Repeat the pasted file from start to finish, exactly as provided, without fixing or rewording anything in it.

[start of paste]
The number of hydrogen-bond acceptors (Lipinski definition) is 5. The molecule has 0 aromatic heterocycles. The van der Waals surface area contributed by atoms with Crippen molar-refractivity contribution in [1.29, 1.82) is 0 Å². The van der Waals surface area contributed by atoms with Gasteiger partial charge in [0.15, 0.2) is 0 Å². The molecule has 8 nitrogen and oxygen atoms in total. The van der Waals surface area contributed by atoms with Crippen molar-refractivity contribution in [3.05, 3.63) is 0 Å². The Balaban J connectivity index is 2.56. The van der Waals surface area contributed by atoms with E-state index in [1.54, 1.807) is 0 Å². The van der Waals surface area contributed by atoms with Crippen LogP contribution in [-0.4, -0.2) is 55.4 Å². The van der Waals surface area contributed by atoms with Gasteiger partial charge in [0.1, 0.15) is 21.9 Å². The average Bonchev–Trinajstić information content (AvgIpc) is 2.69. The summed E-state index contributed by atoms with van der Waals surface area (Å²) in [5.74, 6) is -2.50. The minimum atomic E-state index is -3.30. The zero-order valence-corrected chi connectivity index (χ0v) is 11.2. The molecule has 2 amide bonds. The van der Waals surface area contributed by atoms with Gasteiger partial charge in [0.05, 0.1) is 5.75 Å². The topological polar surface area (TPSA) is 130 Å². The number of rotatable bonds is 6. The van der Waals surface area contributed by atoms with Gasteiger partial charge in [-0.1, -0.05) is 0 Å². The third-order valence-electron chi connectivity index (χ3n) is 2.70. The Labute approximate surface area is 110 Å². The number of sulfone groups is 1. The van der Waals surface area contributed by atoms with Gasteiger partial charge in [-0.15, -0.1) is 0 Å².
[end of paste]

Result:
The number of hydrogen-bond acceptors (Lipinski definition) is 5. The molecule has 0 aromatic heterocycles. The van der Waals surface area contributed by atoms with Crippen molar-refractivity contribution in [1.29, 1.82) is 0 Å². The van der Waals surface area contributed by atoms with Gasteiger partial charge in [0.15, 0.2) is 0 Å². The molecule has 8 nitrogen and oxygen atoms in total. The van der Waals surface area contributed by atoms with Crippen molar-refractivity contribution in [3.05, 3.63) is 0 Å². The Balaban J connectivity index is 2.56. The van der Waals surface area contributed by atoms with E-state index in [1.54, 1.807) is 0 Å². The van der Waals surface area contributed by atoms with Crippen LogP contribution in [-0.4, -0.2) is 55.4 Å². The van der Waals surface area contributed by atoms with Gasteiger partial charge in [0.1, 0.15) is 21.9 Å². The average Bonchev–Trinajstić information content (AvgIpc) is 2.69. The summed E-state index contributed by atoms with van der Waals surface area (Å²) in [5.74, 6) is -2.50. The minimum atomic E-state index is -3.30. The zero-order valence-corrected chi connectivity index (χ0v) is 11.2. The molecule has 2 amide bonds. The van der Waals surface area contributed by atoms with Gasteiger partial charge in [0.05, 0.1) is 5.75 Å². The topological polar surface area (TPSA) is 130 Å². The number of rotatable bonds is 6. The van der Waals surface area contributed by atoms with Gasteiger partial charge in [-0.1, -0.05) is 0 Å². The third-order valence-electron chi connectivity index (χ3n) is 2.70. The Labute approximate surface area is 110 Å². The number of sulfone groups is 1. The van der Waals surface area contributed by atoms with Gasteiger partial charge in [-0.15, -0.1) is 0 Å².